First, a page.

The nearshoring policy push is also creating positive momentum behind other infrastructure sectors, according to Saket Trivedi, partner at Cube Infrastructure Managers. “Reducing dependency on external sources is positive for sustainable transportation, including electric vehicle charging infrastructure. It is also proving positive for waste management and recycling facilities, particularly those using organic waste to produce energy.”

For Zeynep Lucchini Gilera, investment director at InfraVia Capital Partners, meanwhile, the energy transition is dependent on securing access to critical metals. “The complex geopolitical environment threatens some of these metals’ supply chains and raises sovereignty issues.”

This is the backbone of the Critical Raw Materials Act, announced by von der Leyen in her 2022 State of the Union speech, to address the EU’s dependency on imported critical raw materials.

“Our response to the disruption taking place in the energy sector has been to launch a dedicated critical metals fund earlier this year to address this massive opportunity,” says Lucchini Gilera. “That fund will invest through the critical metals value chain from extraction to processing and recycling. It is important that we take a holistic approach to securing the energy transition in Europe.”

A green arms race

In many senses, of course, the Green Deal industrial plan is viewed as a direct response to the IRA in the US with global co-operation to mitigate climate change rubbing up against inherent national interest.

“Ultimately, climate change is a global challenge and requires co-ordination from everyone. We shouldn’t be thinking about this in terms of a competition between Europe and the US. My hope and wish is that the EU Green Deal and the IRA can complement each other and help drive both regions forward in the right direction,” says Trivedi.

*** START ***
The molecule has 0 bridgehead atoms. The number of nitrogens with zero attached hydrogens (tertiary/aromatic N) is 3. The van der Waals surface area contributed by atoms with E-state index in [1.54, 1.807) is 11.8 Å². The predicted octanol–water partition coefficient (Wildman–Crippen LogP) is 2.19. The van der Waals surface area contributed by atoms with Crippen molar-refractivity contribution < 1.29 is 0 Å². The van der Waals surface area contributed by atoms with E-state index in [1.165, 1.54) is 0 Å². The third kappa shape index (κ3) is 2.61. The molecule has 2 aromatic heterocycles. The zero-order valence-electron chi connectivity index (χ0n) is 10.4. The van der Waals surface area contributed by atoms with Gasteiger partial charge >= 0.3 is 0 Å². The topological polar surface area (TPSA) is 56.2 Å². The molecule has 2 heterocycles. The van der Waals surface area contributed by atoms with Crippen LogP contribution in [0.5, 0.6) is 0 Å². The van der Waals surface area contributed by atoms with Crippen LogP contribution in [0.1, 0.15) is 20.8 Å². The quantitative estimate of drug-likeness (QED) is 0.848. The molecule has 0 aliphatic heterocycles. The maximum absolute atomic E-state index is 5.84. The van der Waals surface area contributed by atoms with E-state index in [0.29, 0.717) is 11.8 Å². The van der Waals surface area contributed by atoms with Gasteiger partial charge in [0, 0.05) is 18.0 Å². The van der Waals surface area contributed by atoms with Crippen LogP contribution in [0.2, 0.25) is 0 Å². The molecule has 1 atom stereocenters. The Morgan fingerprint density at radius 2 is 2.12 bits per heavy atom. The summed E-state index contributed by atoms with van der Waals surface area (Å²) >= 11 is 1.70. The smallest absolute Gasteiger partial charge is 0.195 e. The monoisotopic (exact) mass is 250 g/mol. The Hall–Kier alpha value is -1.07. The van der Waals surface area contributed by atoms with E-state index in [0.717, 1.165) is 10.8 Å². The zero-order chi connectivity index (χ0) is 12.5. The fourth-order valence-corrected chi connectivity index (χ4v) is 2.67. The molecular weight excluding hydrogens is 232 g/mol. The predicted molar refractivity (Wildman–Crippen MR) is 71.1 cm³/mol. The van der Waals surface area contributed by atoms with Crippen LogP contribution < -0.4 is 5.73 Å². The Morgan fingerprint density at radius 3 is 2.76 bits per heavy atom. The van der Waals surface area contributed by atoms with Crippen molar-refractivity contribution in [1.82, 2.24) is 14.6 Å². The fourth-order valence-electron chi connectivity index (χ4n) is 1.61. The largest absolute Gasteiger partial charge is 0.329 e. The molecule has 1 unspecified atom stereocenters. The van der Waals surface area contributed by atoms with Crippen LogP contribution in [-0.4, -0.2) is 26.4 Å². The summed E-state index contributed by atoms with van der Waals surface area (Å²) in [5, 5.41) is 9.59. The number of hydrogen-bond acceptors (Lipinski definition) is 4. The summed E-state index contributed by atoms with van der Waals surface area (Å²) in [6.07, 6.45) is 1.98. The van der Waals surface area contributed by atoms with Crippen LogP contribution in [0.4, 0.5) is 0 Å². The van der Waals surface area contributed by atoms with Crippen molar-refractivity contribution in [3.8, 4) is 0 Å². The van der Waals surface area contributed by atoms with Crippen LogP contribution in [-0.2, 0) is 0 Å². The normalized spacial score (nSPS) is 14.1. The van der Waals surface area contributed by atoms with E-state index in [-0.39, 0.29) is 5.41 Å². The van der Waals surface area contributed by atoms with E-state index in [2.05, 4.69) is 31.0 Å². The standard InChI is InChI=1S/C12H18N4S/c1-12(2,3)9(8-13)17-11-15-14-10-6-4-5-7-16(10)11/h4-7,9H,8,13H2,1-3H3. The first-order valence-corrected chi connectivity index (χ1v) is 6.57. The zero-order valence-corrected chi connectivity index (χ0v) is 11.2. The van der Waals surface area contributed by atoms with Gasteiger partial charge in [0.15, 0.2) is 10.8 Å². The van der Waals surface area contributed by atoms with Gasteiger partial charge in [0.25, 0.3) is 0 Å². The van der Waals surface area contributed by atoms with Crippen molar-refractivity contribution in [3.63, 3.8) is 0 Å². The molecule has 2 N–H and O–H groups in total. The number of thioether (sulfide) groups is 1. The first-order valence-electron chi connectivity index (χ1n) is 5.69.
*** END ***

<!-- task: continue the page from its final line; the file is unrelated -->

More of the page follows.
“Having said that, depending on how quickly and effectively IRA funding is implemented, there is a risk that we will see a flow of capital and capacity moving to the US, and Europe will need to respond by creating additional incentives and a more supportive system. Some of those initiatives may be local in nature, given that Europe is made up of many countries, rather than the single big tax breaks we are seeing in the US.”

“We are certainly seeing a green arms race going on between the EU and the US in light of the IRA,” says Webb. “Both are trying to attract skills and capital to their domestic economies. This new phase of the Green Deal will hopefully stem some of those outflows. We are already seeing Hyundai, VW and Audi looking to move EV production to the US in response to the new legislation.

“However, the Green Deal is creating opportunities in Europe and helping to stimulate industries such as EV production. It’s an area we see as having a lot of growth potential and we have just completed our first EV charging infrastructure investment in Germany sourcing locally manufactured fast charging systems.”

On the whole, market participants are satisfied with the support they are receiving. Linder says: “As investors, we are looking for a rational, stable and predictable regulatory and policy framework, providing long-term visibility and support for the large-scale private investment that is going to be required to achieve the ambitious energy transition targets that have been set globally.”

There are always improvements that could be made, however. “It often takes too long for EU or national legislation to translate into practical applications,” he adds, pointing to perennial issues surrounding permitting and approvals.